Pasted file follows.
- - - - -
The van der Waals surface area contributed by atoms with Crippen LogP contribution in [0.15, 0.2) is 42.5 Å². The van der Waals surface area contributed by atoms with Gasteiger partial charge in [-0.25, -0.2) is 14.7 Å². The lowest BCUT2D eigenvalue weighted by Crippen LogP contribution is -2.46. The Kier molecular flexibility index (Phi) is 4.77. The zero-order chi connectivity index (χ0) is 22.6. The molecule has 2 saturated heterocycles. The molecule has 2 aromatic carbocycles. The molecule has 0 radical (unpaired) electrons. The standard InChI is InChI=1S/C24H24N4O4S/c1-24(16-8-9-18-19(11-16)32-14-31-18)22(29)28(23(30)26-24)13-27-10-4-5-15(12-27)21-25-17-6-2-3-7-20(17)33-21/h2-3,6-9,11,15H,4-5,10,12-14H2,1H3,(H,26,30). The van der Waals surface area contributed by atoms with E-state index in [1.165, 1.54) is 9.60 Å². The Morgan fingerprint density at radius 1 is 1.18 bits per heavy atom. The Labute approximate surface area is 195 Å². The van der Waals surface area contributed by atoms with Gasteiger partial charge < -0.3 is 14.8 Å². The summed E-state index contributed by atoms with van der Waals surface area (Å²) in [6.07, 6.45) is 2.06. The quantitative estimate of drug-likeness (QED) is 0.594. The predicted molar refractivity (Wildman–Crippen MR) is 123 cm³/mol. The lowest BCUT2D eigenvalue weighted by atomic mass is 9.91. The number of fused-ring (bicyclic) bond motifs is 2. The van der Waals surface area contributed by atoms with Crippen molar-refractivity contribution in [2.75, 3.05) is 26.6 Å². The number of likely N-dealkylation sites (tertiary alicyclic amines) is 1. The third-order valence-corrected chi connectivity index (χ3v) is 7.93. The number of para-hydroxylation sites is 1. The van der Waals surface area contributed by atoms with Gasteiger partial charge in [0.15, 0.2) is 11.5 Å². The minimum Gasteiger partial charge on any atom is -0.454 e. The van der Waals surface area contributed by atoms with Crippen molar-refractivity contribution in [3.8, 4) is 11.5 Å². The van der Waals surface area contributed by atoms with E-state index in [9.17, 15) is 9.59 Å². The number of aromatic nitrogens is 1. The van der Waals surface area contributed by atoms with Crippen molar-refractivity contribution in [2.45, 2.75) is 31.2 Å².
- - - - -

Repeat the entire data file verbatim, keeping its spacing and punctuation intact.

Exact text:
The van der Waals surface area contributed by atoms with Crippen LogP contribution in [0.15, 0.2) is 42.5 Å². The van der Waals surface area contributed by atoms with Gasteiger partial charge in [-0.25, -0.2) is 14.7 Å². The lowest BCUT2D eigenvalue weighted by Crippen LogP contribution is -2.46. The Kier molecular flexibility index (Phi) is 4.77. The zero-order chi connectivity index (χ0) is 22.6. The molecule has 2 saturated heterocycles. The molecule has 2 aromatic carbocycles. The molecule has 0 radical (unpaired) electrons. The standard InChI is InChI=1S/C24H24N4O4S/c1-24(16-8-9-18-19(11-16)32-14-31-18)22(29)28(23(30)26-24)13-27-10-4-5-15(12-27)21-25-17-6-2-3-7-20(17)33-21/h2-3,6-9,11,15H,4-5,10,12-14H2,1H3,(H,26,30). The van der Waals surface area contributed by atoms with E-state index in [1.165, 1.54) is 9.60 Å². The Morgan fingerprint density at radius 1 is 1.18 bits per heavy atom. The Labute approximate surface area is 195 Å². The van der Waals surface area contributed by atoms with Gasteiger partial charge < -0.3 is 14.8 Å². The summed E-state index contributed by atoms with van der Waals surface area (Å²) in [6.07, 6.45) is 2.06. The quantitative estimate of drug-likeness (QED) is 0.594. The predicted molar refractivity (Wildman–Crippen MR) is 123 cm³/mol. The lowest BCUT2D eigenvalue weighted by atomic mass is 9.91. The number of fused-ring (bicyclic) bond motifs is 2. The van der Waals surface area contributed by atoms with Crippen molar-refractivity contribution in [2.75, 3.05) is 26.6 Å². The number of likely N-dealkylation sites (tertiary alicyclic amines) is 1. The third-order valence-corrected chi connectivity index (χ3v) is 7.93. The number of para-hydroxylation sites is 1. The van der Waals surface area contributed by atoms with Gasteiger partial charge in [0.15, 0.2) is 11.5 Å². The minimum Gasteiger partial charge on any atom is -0.454 e. The van der Waals surface area contributed by atoms with Crippen molar-refractivity contribution in [3.8, 4) is 11.5 Å². The van der Waals surface area contributed by atoms with E-state index in [9.17, 15) is 9.59 Å². The number of aromatic nitrogens is 1. The van der Waals surface area contributed by atoms with Crippen molar-refractivity contribution in [2.45, 2.75) is 31.2 Å².